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Old December 20th, 2005, 03:58 AM   #8
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I don't think you can generalise to much as to which is the correct type of equipment to have. It is dependent on your subject. In the past I have used an Xl1 with converters and adaptors. At this time I am able to fulfil all my requirements with a Z1+ 1.6 converter. It is all dependent on the type of animal, bird etc that you are recording, likewise how close you can get. In another thread I indicated that I now tend to use hides more and allow the the subject to come to me. Wildlife filming is so broad from macro-distance -underwater.
To get the correct kit you need to decide on you subjects and purchase accordingly.
Also you must bear in mind any legal restrictions govening your subject, as this could all dictate your eqipment reqirements.

Regards

Mick
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Old December 20th, 2005, 04:16 AM   #9
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Quote:
Originally Posted by Ian Thomas
Yes, i think Tonys advice is good,

I have the XL1s and i do wildlife filming and as far as iam concerned with the XL2 is the best you can get for this type of work, and of course is good enough for broadcast, You can get a bit paranoid about formats if its interesting and shot well broadcasters will be interested.

I have just watched a DVD that one of my proffesional filmmaker friends has just completed and it looked awesome, and it was shot useing an old XL1, and he makes is living from filming and he is quite happy with SD video and now as i speak is looking in to the XL2.

As far as we are concerned all this hype about HDV is companys ramming it down your throat and of course the extra cost it incur's is just not viable at this moment in time.
Ian, I would have to disagree with you you about going HDV. I too have a friend who films a lot for the BBC,two have just been shown recently on the 10 minute slot on wednesdays 8.50pm - 9pm New Forest snakes and Red Deer.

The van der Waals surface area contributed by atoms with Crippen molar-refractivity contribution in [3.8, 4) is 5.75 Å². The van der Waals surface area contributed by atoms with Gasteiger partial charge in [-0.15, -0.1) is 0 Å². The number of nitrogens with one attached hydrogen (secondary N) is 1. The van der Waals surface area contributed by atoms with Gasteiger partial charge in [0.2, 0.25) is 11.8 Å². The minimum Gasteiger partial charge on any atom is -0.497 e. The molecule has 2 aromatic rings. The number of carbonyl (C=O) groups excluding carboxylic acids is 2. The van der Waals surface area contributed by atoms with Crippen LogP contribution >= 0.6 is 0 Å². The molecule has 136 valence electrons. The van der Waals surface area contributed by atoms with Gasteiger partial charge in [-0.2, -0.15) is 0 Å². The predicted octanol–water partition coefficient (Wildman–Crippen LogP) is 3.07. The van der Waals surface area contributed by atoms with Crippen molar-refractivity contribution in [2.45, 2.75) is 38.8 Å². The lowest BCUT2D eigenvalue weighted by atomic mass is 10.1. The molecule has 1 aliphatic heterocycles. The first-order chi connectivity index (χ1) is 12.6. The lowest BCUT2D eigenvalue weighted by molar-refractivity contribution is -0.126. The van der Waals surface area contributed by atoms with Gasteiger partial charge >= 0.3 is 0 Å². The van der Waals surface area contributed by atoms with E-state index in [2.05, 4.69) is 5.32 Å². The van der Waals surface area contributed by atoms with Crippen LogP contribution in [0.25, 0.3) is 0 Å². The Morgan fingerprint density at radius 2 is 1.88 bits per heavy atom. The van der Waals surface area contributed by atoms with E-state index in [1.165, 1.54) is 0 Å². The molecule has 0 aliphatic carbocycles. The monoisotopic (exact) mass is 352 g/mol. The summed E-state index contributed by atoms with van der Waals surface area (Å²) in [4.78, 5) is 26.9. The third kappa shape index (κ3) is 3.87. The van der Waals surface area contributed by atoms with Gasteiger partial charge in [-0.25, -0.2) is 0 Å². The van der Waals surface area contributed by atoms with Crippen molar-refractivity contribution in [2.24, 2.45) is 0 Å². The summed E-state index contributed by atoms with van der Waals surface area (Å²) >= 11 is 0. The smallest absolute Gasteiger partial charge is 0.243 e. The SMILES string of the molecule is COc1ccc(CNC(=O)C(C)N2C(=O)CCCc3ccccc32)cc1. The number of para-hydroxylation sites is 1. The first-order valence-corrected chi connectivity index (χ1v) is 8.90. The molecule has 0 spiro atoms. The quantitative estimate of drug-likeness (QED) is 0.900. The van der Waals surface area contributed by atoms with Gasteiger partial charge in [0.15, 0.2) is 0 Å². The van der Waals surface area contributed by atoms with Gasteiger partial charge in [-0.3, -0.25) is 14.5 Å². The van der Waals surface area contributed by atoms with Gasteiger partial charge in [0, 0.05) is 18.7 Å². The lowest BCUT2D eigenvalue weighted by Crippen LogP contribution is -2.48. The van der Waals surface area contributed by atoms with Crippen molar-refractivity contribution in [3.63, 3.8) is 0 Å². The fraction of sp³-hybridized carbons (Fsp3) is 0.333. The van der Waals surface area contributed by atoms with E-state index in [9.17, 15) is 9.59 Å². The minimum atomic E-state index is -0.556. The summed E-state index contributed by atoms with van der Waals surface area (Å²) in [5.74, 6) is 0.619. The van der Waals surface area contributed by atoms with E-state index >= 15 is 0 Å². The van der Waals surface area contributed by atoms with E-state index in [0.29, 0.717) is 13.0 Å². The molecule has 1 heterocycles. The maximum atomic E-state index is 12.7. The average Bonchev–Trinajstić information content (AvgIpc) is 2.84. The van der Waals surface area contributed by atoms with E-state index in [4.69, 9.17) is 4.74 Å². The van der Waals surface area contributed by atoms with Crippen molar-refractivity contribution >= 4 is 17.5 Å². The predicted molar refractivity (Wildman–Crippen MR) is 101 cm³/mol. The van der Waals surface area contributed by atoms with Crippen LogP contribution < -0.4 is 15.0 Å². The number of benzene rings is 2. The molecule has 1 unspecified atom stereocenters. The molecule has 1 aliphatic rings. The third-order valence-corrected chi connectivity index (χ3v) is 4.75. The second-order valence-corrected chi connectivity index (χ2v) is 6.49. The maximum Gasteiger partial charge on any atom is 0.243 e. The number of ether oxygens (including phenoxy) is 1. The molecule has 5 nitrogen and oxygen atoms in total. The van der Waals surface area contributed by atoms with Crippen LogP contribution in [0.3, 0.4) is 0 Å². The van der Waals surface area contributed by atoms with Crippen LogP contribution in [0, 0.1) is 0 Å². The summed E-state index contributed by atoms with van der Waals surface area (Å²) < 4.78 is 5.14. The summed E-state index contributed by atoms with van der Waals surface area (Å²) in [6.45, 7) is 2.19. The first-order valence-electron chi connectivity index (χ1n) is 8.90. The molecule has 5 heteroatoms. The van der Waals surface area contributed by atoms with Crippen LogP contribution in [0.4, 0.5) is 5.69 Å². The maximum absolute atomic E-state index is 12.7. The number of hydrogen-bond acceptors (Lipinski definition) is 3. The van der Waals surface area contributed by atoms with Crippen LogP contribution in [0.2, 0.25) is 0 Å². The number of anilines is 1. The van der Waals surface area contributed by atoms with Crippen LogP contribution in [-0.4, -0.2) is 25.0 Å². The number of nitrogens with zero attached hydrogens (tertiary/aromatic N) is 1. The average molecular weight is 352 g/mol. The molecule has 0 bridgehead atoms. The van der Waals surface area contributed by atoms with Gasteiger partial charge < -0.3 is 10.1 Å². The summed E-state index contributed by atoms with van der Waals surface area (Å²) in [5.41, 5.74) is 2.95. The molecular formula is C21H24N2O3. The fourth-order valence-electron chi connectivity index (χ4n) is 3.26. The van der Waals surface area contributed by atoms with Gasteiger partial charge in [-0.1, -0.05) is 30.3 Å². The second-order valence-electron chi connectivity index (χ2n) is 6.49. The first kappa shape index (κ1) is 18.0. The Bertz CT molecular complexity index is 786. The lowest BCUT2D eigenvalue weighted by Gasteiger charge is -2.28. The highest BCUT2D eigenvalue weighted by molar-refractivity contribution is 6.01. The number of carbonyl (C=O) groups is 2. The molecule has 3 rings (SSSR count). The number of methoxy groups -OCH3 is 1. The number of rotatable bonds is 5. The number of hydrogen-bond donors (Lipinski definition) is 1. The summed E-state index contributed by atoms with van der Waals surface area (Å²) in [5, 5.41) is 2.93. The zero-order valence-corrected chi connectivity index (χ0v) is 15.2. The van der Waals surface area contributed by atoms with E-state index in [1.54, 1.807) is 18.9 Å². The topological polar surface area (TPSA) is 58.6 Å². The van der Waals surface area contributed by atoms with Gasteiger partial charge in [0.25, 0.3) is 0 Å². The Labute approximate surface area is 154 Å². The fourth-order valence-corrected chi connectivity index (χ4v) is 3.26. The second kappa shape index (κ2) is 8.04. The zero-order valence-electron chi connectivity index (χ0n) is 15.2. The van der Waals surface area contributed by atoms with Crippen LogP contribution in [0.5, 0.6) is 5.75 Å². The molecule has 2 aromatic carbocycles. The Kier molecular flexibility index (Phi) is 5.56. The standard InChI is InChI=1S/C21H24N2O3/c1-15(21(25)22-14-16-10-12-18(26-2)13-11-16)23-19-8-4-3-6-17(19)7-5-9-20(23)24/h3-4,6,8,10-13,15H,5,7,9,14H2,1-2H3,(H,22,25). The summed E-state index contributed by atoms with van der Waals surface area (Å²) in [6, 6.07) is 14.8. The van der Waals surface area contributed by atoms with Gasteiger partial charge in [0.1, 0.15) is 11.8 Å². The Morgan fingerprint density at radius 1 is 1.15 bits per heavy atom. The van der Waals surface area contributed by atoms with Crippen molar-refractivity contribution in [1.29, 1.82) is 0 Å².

He has been informed that for future video tape commissions ,at present he records in digi beta (he also films in 16mm) the reqirement will be for HD.
Therefore you will need to get your stock footage future proofed by moving to a minimum of HDV as soon as possible to sell to TV companies.

Regards

Mick.

PS Great looking wildlife section to your web site, I like it, well done.
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Old January 1st, 2006, 04:09 PM   #10
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Hi Mike

Must have been asleep for the last few days did not see your thread till today

Glad you liked my website, Yes HDV will come but i think it will take a few more years here in the UK, at this moment in time i think SD 16:9 will be more important and for price the Canon XL2 will do a fine job, interchangeable lens is a must and although i thought my FX1 to be a brilliant camera it just can't match the Canon in the Zoom department
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Old January 3rd, 2006, 08:40 AM   #11
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My understanding is (also) that the big boys will soon require nature docs
to be shot in HD. As much as I like the XL2, I would pony up for
the HD1 and a good tripod such as the Vinten Vision 3 if you
are truly serious about your work.

In the past, the combination of XL1 (or XL2) and EOS adapter with